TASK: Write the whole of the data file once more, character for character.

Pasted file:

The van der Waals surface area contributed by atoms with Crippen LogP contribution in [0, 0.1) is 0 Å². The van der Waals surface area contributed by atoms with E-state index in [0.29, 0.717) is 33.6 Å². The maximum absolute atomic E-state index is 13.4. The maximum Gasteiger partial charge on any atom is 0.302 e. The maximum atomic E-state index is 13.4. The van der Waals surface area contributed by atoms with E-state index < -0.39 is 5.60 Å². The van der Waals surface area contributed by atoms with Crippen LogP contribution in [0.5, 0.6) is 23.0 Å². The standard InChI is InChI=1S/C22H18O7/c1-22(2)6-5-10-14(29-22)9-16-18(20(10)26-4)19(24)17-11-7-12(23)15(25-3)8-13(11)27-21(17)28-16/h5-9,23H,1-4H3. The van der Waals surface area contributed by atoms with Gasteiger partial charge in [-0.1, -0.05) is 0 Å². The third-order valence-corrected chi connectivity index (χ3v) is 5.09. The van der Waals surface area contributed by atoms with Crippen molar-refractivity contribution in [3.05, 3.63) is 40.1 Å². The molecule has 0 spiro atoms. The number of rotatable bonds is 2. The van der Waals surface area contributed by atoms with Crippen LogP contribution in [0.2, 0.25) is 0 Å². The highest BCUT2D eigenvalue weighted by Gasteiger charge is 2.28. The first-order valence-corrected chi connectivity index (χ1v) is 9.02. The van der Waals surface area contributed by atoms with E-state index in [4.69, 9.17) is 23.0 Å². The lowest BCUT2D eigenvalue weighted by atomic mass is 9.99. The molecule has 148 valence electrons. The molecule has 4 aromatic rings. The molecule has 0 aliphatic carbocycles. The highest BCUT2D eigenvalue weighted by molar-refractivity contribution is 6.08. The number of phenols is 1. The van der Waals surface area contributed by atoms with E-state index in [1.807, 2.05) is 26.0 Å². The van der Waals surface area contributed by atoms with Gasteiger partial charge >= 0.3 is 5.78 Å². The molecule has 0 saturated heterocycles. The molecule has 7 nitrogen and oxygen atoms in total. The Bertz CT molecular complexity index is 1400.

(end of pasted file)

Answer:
The van der Waals surface area contributed by atoms with Crippen LogP contribution in [0, 0.1) is 0 Å². The van der Waals surface area contributed by atoms with E-state index in [0.29, 0.717) is 33.6 Å². The maximum absolute atomic E-state index is 13.4. The maximum Gasteiger partial charge on any atom is 0.302 e. The maximum atomic E-state index is 13.4. The van der Waals surface area contributed by atoms with E-state index < -0.39 is 5.60 Å². The van der Waals surface area contributed by atoms with Crippen LogP contribution in [0.5, 0.6) is 23.0 Å². The standard InChI is InChI=1S/C22H18O7/c1-22(2)6-5-10-14(29-22)9-16-18(20(10)26-4)19(24)17-11-7-12(23)15(25-3)8-13(11)27-21(17)28-16/h5-9,23H,1-4H3. The van der Waals surface area contributed by atoms with Gasteiger partial charge in [-0.1, -0.05) is 0 Å². The third-order valence-corrected chi connectivity index (χ3v) is 5.09. The van der Waals surface area contributed by atoms with Crippen molar-refractivity contribution in [3.05, 3.63) is 40.1 Å². The molecule has 0 spiro atoms. The number of rotatable bonds is 2. The van der Waals surface area contributed by atoms with Crippen LogP contribution in [0.2, 0.25) is 0 Å². The highest BCUT2D eigenvalue weighted by Gasteiger charge is 2.28. The first-order valence-corrected chi connectivity index (χ1v) is 9.02. The van der Waals surface area contributed by atoms with E-state index in [4.69, 9.17) is 23.0 Å². The lowest BCUT2D eigenvalue weighted by atomic mass is 9.99. The molecule has 148 valence electrons. The molecule has 4 aromatic rings. The molecule has 0 aliphatic carbocycles. The highest BCUT2D eigenvalue weighted by molar-refractivity contribution is 6.08. The number of phenols is 1. The van der Waals surface area contributed by atoms with E-state index in [1.807, 2.05) is 26.0 Å². The van der Waals surface area contributed by atoms with Gasteiger partial charge >= 0.3 is 5.78 Å². The molecule has 0 saturated heterocycles. The molecule has 7 nitrogen and oxygen atoms in total. The Bertz CT molecular complexity index is 1400.